The advantage of being a member of these platforms is being searchable in their respective databanks and profiting from the companies’ very active social media activities. But a personal website has become a must as well – it is an essential digital business card without which the artist does not exist either in the real or virtual world. “Buyers” such as agents and artistic directors alike emphasize the importance of a good digital first impression. Uploading high quality material onto YouTube or Vimeo in addition to your personal website increases visibility. Additionally, keeping a professional Facebook page and joining relevant groups there; having a Twitter, Instagram or YouTube account are all relevant options that will increase the artist’s visibility, fan base and community. 

There are many websites that also post job openings for singers:

  • Musical Chairs 
  • the German government sponsored job agency ZAV (in German with intermittent English translation)
  • US-based Opera America offers resources for singers, such as feedback auditions or help with putting together press kits
  • Music Biz Academy offers tips for independent musicians, which can also apply to opera singers
  • Vocalist is a UK based website full of resources
  • StagePool is a platform with job offerings from a wide range of artistic disciplines 
  • Promote Classical is a company based in the United Kingdom with an accent on fundraising and getting young artists start up on their own projects 

Consistent and continual work, whereby the accent is on consistent – an update once a week is a must on your personal website as well as daily postings on your Facebook and Twitter accounts are a minimum. Remember that all of these sites need to be kept “fresh” – not least for Google to keep you on their “alive” algorithms.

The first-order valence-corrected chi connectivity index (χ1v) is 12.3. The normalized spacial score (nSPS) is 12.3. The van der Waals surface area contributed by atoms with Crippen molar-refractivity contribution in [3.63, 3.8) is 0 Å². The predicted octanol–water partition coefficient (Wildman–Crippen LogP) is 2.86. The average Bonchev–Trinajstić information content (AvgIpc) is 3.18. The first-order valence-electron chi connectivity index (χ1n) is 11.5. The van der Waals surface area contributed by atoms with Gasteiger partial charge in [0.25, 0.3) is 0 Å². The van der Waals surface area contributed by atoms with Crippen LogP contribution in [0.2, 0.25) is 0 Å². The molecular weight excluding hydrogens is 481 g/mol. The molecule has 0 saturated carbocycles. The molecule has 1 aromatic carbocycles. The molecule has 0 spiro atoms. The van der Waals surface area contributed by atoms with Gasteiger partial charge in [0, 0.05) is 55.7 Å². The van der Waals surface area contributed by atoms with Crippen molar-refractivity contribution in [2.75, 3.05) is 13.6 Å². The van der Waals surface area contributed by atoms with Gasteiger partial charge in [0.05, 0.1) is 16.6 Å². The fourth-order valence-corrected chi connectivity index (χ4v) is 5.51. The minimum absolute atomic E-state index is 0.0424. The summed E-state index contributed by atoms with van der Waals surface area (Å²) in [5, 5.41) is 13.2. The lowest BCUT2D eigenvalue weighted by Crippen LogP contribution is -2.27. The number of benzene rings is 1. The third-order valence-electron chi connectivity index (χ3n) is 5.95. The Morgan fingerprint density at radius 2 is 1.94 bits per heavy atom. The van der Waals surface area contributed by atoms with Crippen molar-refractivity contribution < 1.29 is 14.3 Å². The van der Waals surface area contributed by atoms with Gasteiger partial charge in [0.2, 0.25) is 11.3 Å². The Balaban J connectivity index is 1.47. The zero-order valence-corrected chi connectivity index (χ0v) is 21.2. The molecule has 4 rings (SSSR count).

Digital is useful, but it’s not enough

Sending out resumes, doing the rounds of auditions for agents, taking part in competitions, young artist programs and summer master classes and workshops all continue to be equally as important. Maybe even more so, since it gives young singers the opportunity to network and helps them hone their social skills. Even highest recommendations from colleagues or teachers cannot take the place of personally experiencing the entire personality of a singer on stage. That is why live auditions will never go away and will remain the ultimate platform to clinch a deal. Again, visibility is power. 

It does not hurt to know how arts institutions operate and communicate with their visitors and communities, either. The digital platforms have contributed to making the day to day workings of artists managers and artistic administrators easier on the one hand. On the other, however, they make it more important than ever for these decision makers to know what they are looking for. You will thus have to cooperate with and develop an understanding for the arts managers, marketing and fundraising departments who work to promote the shows as well as for the sponsors and fans. It will benefit you in the long run by building up your off-stage persona, credibility and trust – all essential components of a successful on-stage personality. 

Zenaida des Aubris is Consultant for International Cultural Events. She has over 30 years experience in management and production of classical music in the United States, Europe and Asia, where she worked e.g. for the San Francisco Opera as personal manager of Jean-Pierre Ponnelle and Lorin Maazel, as general project manager of Puccini's "Turandot in the Forbidden City", Beijing, and general and artistic director of the Hangzhou Grand Theater in China, as well as the inaugural seasons of the Palau de les Arts in Valencia, Spain. 

This articel has in length first been published in Arts Management Quarterly No. 124 on "An entriely new Arts Management".

All information on the Arts Management Webinar „Starting a career in opera“ on April 19th at 3 pm CET can be found here.

Management Topic: Job & Training
Cultural Area: Music+Concert
Submitted by editor-in-chief on Apr 10, 2017